Lincoln Laboratory is developing a roadmap to streamline system acquisitions and facilitate connectivity across the Southwestern test ranges.

Whenever the United States develops a new system — say, a plane — this system needs to be tested and validated to ensure all of its components are working as intended. That's where the U.S. national test and training infrastructure comes into play. Across the country are many different ranges focused on assessing the systems being developed domestically.  

Since 2013, under sponsorship of U.S. Air Force Test and Evaluation, MIT Lincoln Laboratory has conducted several studies to improve the test and training infrastructure at particular ranges. These studies have guided government acquisitions of future ground-based systems, generated modernization approaches for airborne platforms, helped set requirements for next-generation radar programs, and informed test range personnel and security procedures. Earlier this year, the Laboratory team embarked on their latest study, called Pangea. While the previous studies considered one range at a time, Pangea seeks to provide a coherent modernization strategy across the Southwestern U.S. test and training ranges.

"We're leveraging our knowledge of desired test capabilities and system availabilities generated through a decade of collaborative studies and applying systems analysis and modeling backed by testing to recommend a unified modernization plan," says Andrew Daigle, technical staff in the Tactical Defense Systems Group, part of the Laboratory's Tactical Systems R&D area. "Modernizing the ranges in a coherent fashion involves taking into account different government organizations and figuring out who is buying what systems, how many systems are needed, and where the systems are going. The goal is to create a more network-centric test and training infrastructure." 

Seven individuals stand side by side in a hallway bridge connecting buildings.
The Pangea team members are (left to right) Curtis Davis, Gregory Warren, Corey Wass, Andrew Daigle, Lisa Basile, Raymond Quenneville, and Joseph Theriault. Photo: Glen Cooper

Traditionally, each range has followed their own methods of acquiring systems, without necessarily talking to their counterparts. Pangea aims to help test ranges ensure they are purchasing systems well-suited to their needs and that facilitate integration with other ranges. To support integration, the Laboratory team is building in the need for open architectures in government system acquisitions. If ranges utilize similar systems with the same architectures, test and training cases can easily be ported from one range to another. For example, consider a large test range with ample resources to develop the software modes for an acquired radar. A small test range with limited resources could purchase the same radar as the large range and leverage that range's software modes instead of having to develop their own.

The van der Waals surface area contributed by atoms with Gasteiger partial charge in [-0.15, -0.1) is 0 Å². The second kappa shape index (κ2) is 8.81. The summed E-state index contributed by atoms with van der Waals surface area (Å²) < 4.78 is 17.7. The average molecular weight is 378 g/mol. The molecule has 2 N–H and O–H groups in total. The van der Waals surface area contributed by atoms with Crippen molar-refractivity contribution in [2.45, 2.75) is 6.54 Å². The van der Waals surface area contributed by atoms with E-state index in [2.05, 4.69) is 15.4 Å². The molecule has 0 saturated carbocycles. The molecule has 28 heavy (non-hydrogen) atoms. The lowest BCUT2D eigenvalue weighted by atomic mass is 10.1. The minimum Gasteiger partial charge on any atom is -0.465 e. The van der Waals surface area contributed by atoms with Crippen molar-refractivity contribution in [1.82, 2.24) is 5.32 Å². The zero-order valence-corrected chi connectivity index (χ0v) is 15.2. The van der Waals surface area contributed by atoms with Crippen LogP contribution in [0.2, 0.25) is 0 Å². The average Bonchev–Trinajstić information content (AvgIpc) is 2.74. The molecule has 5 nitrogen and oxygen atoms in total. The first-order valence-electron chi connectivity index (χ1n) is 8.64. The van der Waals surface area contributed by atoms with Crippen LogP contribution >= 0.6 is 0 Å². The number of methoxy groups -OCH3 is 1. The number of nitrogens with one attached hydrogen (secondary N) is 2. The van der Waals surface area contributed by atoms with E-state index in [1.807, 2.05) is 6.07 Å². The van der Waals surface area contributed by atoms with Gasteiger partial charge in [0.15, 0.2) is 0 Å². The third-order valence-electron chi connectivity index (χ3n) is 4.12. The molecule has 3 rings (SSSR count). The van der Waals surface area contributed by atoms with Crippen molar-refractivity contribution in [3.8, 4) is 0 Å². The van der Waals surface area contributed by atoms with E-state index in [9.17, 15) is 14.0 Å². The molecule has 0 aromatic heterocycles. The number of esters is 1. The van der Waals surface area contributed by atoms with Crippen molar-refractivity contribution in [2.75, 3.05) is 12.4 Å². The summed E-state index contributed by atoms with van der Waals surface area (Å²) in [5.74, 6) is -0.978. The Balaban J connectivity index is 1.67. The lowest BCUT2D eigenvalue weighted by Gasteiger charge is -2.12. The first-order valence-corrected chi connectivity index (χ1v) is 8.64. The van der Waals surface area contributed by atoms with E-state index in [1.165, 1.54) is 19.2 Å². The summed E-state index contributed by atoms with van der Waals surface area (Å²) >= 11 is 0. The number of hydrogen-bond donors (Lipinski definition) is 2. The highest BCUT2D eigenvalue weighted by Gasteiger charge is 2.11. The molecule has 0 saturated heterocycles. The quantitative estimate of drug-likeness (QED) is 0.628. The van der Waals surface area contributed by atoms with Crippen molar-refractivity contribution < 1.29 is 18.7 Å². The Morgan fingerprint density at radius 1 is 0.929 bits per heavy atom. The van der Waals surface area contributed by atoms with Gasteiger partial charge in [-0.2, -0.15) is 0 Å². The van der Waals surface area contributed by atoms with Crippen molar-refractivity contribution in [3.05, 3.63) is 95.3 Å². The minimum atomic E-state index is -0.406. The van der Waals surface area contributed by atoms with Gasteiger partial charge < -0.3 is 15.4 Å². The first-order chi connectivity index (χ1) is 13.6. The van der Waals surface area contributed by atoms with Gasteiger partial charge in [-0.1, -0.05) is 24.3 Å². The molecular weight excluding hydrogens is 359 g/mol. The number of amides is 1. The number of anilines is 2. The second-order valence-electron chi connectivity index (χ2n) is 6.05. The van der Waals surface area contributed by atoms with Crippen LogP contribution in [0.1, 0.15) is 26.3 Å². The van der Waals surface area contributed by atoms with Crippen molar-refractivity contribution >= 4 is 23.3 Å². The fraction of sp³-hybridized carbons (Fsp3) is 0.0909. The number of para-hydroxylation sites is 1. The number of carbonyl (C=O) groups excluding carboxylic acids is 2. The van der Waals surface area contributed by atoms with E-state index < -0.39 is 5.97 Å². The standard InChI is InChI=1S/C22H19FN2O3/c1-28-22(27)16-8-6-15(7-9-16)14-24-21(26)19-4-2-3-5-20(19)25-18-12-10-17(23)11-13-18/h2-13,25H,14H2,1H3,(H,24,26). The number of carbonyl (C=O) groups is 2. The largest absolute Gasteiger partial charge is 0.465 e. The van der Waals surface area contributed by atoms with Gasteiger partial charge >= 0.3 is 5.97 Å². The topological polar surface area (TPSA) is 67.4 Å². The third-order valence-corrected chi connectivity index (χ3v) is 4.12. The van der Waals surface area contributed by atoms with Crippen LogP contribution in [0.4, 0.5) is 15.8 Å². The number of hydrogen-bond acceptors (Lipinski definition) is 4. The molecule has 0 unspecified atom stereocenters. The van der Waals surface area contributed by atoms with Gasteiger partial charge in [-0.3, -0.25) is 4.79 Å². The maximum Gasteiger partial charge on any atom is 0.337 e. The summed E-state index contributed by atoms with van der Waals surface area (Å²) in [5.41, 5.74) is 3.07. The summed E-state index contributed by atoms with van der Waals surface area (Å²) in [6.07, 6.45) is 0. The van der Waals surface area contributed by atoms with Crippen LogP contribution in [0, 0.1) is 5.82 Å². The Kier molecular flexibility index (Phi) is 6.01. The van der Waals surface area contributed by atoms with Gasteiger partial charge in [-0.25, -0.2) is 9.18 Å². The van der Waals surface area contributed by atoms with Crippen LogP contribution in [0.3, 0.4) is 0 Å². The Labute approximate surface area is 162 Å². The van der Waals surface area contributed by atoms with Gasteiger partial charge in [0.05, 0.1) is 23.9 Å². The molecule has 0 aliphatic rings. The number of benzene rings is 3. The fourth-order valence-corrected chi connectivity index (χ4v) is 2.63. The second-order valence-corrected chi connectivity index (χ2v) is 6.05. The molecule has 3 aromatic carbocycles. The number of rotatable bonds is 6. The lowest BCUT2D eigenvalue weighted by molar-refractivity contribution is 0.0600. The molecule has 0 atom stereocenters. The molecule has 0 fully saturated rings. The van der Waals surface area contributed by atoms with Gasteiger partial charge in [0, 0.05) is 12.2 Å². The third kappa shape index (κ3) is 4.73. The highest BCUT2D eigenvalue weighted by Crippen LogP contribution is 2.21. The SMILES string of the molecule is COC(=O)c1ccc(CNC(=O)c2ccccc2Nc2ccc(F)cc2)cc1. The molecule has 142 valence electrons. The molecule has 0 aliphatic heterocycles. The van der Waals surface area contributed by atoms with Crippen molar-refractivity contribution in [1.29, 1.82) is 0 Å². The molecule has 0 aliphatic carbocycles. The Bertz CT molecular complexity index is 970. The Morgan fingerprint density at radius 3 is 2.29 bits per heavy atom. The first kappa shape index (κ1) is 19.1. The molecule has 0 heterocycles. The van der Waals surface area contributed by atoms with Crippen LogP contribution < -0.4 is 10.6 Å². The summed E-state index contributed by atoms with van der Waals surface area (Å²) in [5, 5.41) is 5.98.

As Daigle explained, one of the big questions in this modernization effort is how much test and training can be done in open air versus simulation. Recently, high-level government officials have pushed to move testing into more simulated environments, which provide significant cost savings, are much easier to control, and do not pose concerns of adversarial prying eyes. However, sometimes a component can work correctly in a simulated environment but not in the real world, where physics-based effects such as electromagnetic spectrum congestion are present.

"We're trying to come up with a unified approach going forward between open-air ranges and simulators," Daigle notes. "It's too expensive to test everything in open air, but you can learn valuable lessons from some individual testing and apply these lessons to simulators to increase their accuracy."

The Pangea study first considered acquisitions of ground-based radar systems across the frequency spectrum. The Laboratory team utilized their knowledge of what radars are being developed in each band to ensure the ranges are looking at the cutting edge and acquiring systems that will be valuable not only today but well into the future. Through modeling tools, the team identified where these radars should potentially be sited and what types of capabilities the radars should have to best test current developmental programs. In the next phase of the study, the team will explore aspects of connectivity between the ranges, such as networking. This work will consider the physical limitations and the regulatory limitations that arise when dealing with expansive regions that transcend multiple states, each with their own rules for airspace and spectrum usage.

"Instead of recommending that a particular range buy this or that system, as we did in our previous studies, we're building up government acquisition programs at a large scale," Daigle says. "Our goal is to impact the funding cycle, ensuring funds are allocated appropriately to make acquisitions that test and training ranges need."

The Laboratory team recently briefed senior government leaders on their initial recommended plan, which was well-received. Pangea is expected to conclude in the fall, and the final outputs of the study are intended to impact the next funding cycle, to occur in February 2024. In the future, the team may look beyond ground-based radar test infrastructure to cover infrared, space, or other domains.

"This range modernization concept could enable significant change to the way we utilize our national test infrastructure," says Marc Viera, head of the Tactical Systems R&D area.

Inquiries: contact Ariana Tantillo.